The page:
At the time, non-profit organizations did not receive as much public support as they do today, and were mostly overlooked by the general public. Non-profits also stood away from for-profit institutions and businesses, as they relied solely on traditional methods of generating support. They did not utilize the same methods of promotion/propagation, and thus their development was slower and less productive than that of their counterparts.
Aaron recalled the defining moment which led to his devotion to helping non-profits:
“I think the defining moment was working in the Non-Profit sector and seeing that they loved their mission but many of them were stuck, unable to get to the next level. I saw that I couldn’t work in a sector where I was constantly frustrated with the inability to realize dreams, so I wanted to dedicate my career to fix this.”
Moving To the For-Profit Sector
This was the dilemma Aaron faced while working with the Chicago-based non-profit organization. If non-profits were going to stay non-profit, how would they make a significant impact? Looking for answers, Aaron decided to leave the organization for the for-profit world; he went to Silicon Valley to work for the next five years with two website businesses, where he realized that some of the strategies used by for-profit businesses and organizations are also applicable to non-profit organizations.
Aaron spent his five years in the business sector learning much about the industry and how to get people interested in causes, while remaining passionate about the goal he always had in mind: helping the non-profit sector flourish. Throughout the years, Aaron has learned a great deal about marketing, finance, technology and human resources, and how partnerships between the for-profit and non-profit worlds can benefit both.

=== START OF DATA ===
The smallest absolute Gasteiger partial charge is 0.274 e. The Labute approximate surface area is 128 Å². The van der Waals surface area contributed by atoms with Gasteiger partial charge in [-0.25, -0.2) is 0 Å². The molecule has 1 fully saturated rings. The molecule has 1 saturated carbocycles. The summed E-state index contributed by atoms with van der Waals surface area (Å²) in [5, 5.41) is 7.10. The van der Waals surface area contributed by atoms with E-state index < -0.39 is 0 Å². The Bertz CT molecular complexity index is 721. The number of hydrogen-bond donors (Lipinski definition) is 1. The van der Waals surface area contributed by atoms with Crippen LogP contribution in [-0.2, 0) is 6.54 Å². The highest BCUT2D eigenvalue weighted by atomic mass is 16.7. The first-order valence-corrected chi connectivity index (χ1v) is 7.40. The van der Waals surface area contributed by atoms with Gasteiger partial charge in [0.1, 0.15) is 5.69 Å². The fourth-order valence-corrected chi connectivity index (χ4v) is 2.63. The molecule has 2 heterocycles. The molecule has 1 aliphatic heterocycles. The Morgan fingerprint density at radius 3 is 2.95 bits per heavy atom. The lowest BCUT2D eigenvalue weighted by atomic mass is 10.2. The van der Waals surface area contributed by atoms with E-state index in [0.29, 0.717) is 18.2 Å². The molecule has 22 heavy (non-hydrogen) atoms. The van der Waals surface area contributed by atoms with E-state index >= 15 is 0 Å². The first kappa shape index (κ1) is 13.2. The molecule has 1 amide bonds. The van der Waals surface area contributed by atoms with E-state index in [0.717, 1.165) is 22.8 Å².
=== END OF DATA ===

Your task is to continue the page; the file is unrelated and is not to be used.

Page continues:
Connecting Non-Profit and For-Profit Sectors
With this new idea, Aaron began talking to colleagues and business partners about his work, while at the same time encouraging non-profits to strengthen themselves by analyzing for-profit strategies. Realizing that the two sectors would be stronger and help more people if they worked together, Aaron made it his mission to remove the barriers between the two and encourage both sides to help each other to make the world a better place.
It was also around this time when Aaron saw business schools as a factor in the propagation of “pro bono,” or volunteerism, because of how the schools could help students realize how their skillsets can improve society:
“Business schools are one of the most important players in the propagation of pro bono because it’s the responsibility in civil society for the dean or head of the business school to really ensure that when everyone graduates from business school, they have a clear understanding that they are fortunate to have these skills and that they need to make sure they make them available to those who can’t afford them. Ultimately business schools should be renamed because it’s not really just about business. It’s about how to run an effective organization to enable it to be successful at whatever its mission is.”
Founding the “Taproot Foundation”
Seeing the importance of combining the efforts of the for-profit and non-profit sectors, Aaron discovered a brilliant idea for connecting business professionals with charitable and non-profit organizations. In 2001, Aaron founded the “Taproot Foundation,” a non-profit organization which sought to break the barriers between the two sectors by encouraging young, for-profit professionals to volunteer their skills to non-profit organizations around the United States.
It was not long afterwards when Aaron began to see the fruits of his labor. Within five years, the “Taproot Foundation,” under Aaron’s leadership, became the largest non-profit consulting firm in the United States. Through Aaron’s efforts to build bridges between the for-profit and non-profit sectors, more and more people are beginning to work with non-profit organizations: